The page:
‘Barry’ Season 4, Episode 5 Recap And Ending, Explained: Why Was Gene Hiding?


Last week’s episode of “Barry” Season 4 didn’t feature Barry Berkman until the last few minutes, as it largely revolved around the repercussions of his escape from the prison in episode 3. Fuches was punched and kicked to hell because the warden believed that he was responsible for killing the Feds (and a guard) and freeing Barry from the prison. He didn’t give up the information that he had asked NoHo Hank to send those assassins to actually kill Barry. The prisoners, who were usually disrespectful towards Fuches, mistook Fuches’ silence for stoicness and started to look up to him. Gene Cousineau was sent back to his cabin because everyone assumed that was the last place Barry would show up at. While waiting for his arrival, Gene accidentally shot his own son, who was just there to deliver the coffee Gene wanted. NoHo Hank did his superiors’ bidding and brokered a deal where he’d become the boss of L.A. without any hindrance from them. Cristobal, who wanted to start his very own sand-selling business, was not happy with that. When he tried to break up with Hank, he was killed, thereby bringing about a monumental shift in Hank. Sally went from coaching Kristen on the set of “Megagirls” to running away with Barry and living a life in the desert with their son, John.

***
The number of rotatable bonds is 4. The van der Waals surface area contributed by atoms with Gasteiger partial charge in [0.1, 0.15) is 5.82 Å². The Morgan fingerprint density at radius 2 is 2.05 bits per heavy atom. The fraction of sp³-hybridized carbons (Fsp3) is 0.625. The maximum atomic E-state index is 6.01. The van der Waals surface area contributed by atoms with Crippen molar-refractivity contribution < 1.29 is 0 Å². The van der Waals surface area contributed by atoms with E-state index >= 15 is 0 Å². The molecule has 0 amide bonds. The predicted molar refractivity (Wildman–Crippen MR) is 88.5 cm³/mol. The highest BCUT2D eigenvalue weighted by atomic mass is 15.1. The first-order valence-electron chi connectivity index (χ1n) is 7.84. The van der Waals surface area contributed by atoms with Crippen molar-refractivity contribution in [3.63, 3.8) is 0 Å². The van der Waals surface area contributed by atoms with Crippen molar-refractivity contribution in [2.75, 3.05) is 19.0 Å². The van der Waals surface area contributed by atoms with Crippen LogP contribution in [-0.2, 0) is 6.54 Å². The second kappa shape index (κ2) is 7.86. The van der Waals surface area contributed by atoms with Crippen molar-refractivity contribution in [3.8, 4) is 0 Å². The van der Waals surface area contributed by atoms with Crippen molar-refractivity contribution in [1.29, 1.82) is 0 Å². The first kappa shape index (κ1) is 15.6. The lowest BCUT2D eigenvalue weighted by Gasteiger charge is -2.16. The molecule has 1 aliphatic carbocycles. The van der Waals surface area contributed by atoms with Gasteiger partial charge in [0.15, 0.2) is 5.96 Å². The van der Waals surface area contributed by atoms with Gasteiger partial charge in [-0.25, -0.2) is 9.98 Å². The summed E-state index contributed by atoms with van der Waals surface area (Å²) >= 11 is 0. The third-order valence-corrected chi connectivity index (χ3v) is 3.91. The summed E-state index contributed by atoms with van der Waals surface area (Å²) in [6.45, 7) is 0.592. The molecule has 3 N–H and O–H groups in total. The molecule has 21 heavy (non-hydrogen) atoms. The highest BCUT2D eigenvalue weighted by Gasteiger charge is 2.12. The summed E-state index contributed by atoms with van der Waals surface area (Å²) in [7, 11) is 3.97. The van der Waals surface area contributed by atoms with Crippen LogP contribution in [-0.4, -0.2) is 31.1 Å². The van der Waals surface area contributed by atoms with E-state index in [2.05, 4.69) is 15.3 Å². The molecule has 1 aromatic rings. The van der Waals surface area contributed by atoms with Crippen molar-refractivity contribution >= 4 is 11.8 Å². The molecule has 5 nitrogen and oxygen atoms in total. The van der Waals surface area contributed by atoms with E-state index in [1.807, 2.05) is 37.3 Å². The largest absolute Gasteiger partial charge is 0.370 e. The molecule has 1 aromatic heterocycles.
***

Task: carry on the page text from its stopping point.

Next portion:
Spoilers Alert

Barry’s Anti-Baseball Campaign

During the final moments of last week’s episode, we saw Barry’s son, John, fighting with a kid called Travis over the fact that John apparently doesn’t play “Call of Duty.” This week we see Barry taking John to apologize to Travis for hitting him. And although John seems to be forthcoming about his mistakes, Travis and his father keep poking fun at the fact that John doesn’t play video games, especially the ones about killing people. As far as I can tell, through this particular moment, Bill Hader is trying to plant the idea that connecting violent video games to violence in real life is stupid. It’s far more complex than that, and it usually has something to do with conservatism, abusive households, lies about one’s true character, and a holier-than-thou attitude because the individual in question is on a path of “redemption” after living a life of said violence. We see shades of that last point as Barry lectures John about controlling one’s anger and how he used to be angry in the past, and he has become a better person now. No, Barry doesn’t go into the details of what caused his anger or what was the result of his anger. However, since he is adamant about setting a good example in front of his son, he leaves out the important parts and presents the rose-tinted picture of himself.